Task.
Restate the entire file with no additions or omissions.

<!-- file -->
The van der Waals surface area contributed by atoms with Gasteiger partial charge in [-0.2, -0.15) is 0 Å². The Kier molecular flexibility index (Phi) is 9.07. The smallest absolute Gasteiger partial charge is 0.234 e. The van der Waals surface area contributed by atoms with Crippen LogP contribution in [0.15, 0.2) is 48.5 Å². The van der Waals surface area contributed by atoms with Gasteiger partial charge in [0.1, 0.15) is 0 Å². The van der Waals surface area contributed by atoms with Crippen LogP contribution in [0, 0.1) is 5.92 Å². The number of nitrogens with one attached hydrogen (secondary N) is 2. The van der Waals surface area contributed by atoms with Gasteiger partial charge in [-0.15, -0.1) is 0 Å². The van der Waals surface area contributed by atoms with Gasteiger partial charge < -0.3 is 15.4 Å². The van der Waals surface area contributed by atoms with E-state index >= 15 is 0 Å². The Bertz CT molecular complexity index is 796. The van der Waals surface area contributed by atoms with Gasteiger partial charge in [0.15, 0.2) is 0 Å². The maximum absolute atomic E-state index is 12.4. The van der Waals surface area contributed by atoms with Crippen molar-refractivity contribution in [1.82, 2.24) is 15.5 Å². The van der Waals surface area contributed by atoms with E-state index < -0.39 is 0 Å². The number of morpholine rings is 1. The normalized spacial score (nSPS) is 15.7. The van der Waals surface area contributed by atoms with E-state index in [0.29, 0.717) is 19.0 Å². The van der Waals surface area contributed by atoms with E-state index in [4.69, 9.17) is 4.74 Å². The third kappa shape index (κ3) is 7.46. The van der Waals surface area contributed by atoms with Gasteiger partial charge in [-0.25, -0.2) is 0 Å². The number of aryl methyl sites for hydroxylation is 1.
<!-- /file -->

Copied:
The van der Waals surface area contributed by atoms with Gasteiger partial charge in [-0.2, -0.15) is 0 Å². The Kier molecular flexibility index (Phi) is 9.07. The smallest absolute Gasteiger partial charge is 0.234 e. The van der Waals surface area contributed by atoms with Crippen LogP contribution in [0.15, 0.2) is 48.5 Å². The van der Waals surface area contributed by atoms with Gasteiger partial charge in [0.1, 0.15) is 0 Å². The van der Waals surface area contributed by atoms with Crippen LogP contribution in [0, 0.1) is 5.92 Å². The number of nitrogens with one attached hydrogen (secondary N) is 2. The van der Waals surface area contributed by atoms with Gasteiger partial charge in [-0.15, -0.1) is 0 Å². The van der Waals surface area contributed by atoms with Gasteiger partial charge < -0.3 is 15.4 Å². The van der Waals surface area contributed by atoms with E-state index >= 15 is 0 Å². The Bertz CT molecular complexity index is 796. The van der Waals surface area contributed by atoms with Gasteiger partial charge in [0.15, 0.2) is 0 Å². The maximum absolute atomic E-state index is 12.4. The van der Waals surface area contributed by atoms with Crippen molar-refractivity contribution in [1.82, 2.24) is 15.5 Å². The van der Waals surface area contributed by atoms with E-state index < -0.39 is 0 Å². The number of morpholine rings is 1. The normalized spacial score (nSPS) is 15.7. The van der Waals surface area contributed by atoms with E-state index in [0.29, 0.717) is 19.0 Å². The van der Waals surface area contributed by atoms with E-state index in [4.69, 9.17) is 4.74 Å². The third kappa shape index (κ3) is 7.46. The van der Waals surface area contributed by atoms with Gasteiger partial charge in [-0.25, -0.2) is 0 Å². The number of aryl methyl sites for hydroxylation is 1.